“Living in the Material World”

April 2, 2017



Matthew 6:19-24


I'm living in the material world,” George Harrison once sang. “Living in the material world…I got born into the material world/Getting worn out in the material world.”

You know what he means. Our bodies fail. Accidents happen. Our institutions are attacked. Things fall apart.

An awareness of these realities can distort how we live—or it can lead to a deepening sense of grace—a sense of God’s care for all of creation, and, yes, even for us.

Diane Komp is a pediatric oncologist at Yale who treats children with cancer. She was once asked how she finds hope in families where a child has a terminal illness.

“I have asked them,” she says, “‘If you were going to rewrite the story of your life, would you wipe out any memory of this experience?’ And the truth is, for many families, they never really knew the important things of life before this threatened loss or actual loss came to them.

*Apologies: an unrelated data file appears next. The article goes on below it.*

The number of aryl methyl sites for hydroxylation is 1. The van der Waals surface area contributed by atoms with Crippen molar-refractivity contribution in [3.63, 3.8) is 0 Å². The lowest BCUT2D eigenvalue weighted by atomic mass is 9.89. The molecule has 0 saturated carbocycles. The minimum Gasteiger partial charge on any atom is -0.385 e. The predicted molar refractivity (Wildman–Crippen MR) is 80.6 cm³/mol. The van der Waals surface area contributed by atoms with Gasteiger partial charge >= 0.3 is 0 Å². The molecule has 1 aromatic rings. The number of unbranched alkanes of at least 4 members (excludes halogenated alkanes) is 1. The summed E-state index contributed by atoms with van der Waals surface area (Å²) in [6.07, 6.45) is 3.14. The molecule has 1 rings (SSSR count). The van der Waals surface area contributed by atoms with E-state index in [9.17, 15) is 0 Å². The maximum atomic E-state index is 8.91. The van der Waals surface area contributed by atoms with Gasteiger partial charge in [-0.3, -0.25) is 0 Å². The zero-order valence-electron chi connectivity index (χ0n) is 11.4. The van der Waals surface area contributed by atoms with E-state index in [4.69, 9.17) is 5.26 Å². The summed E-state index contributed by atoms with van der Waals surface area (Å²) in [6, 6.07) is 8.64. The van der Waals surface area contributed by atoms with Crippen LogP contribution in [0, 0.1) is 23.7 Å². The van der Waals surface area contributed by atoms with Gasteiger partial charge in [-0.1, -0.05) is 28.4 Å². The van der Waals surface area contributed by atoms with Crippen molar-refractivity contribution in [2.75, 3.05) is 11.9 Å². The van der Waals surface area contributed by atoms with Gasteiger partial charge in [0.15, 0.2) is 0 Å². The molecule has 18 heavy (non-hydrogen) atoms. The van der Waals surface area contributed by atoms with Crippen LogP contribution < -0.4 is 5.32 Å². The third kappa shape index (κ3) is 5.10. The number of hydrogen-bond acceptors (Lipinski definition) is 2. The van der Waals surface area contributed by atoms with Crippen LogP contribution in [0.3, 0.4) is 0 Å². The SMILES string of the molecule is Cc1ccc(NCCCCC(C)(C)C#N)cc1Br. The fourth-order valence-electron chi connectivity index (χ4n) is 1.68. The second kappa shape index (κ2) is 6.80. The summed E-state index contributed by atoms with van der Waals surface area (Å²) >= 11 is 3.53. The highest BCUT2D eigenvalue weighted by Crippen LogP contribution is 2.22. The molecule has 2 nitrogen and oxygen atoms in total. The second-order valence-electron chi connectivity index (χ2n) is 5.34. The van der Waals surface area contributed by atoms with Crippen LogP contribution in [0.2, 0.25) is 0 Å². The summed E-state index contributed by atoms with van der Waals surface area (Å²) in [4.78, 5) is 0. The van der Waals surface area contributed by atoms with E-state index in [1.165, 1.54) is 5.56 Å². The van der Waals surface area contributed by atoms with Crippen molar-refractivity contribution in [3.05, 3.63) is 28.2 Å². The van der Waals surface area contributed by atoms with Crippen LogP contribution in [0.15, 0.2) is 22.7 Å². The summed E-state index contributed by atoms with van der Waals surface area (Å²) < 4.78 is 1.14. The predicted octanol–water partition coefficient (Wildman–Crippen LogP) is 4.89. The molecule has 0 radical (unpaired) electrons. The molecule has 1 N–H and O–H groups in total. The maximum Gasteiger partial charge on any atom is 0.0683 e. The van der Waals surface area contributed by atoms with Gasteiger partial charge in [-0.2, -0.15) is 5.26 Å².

“Although they would not want the physical or emotional suffering of their child, they don’t want to go back to being the same person.”

She adds: “The message out there is: go after one of everything you can acquire, and that’s the way you’ll make your family happy. Money and possessions. And all of these families learned that that was a lie”[i]

You’ll make your family happy with money and possessions. “And all of these families learned that that was a lie.”

What do we really value? Our children and their safety, our neighbors as ourselves, the health of the planet, the peace of the nations of the world?

Or one of everything we can acquire?

“Where your treasure is, there your heart will be also.”

Lent is traditionally a time for us to reflect on our spiritual lives, which can prove difficult because the Christian faith is material to its very core.

Our scriptures announce that his earth—and all creation—had a beginning point in the God who created heaven and earth. By faith we have the ears to hear the good news that the from the dirt of this good earth the Creator God brought forth good human beings and breathed into the spirit of life.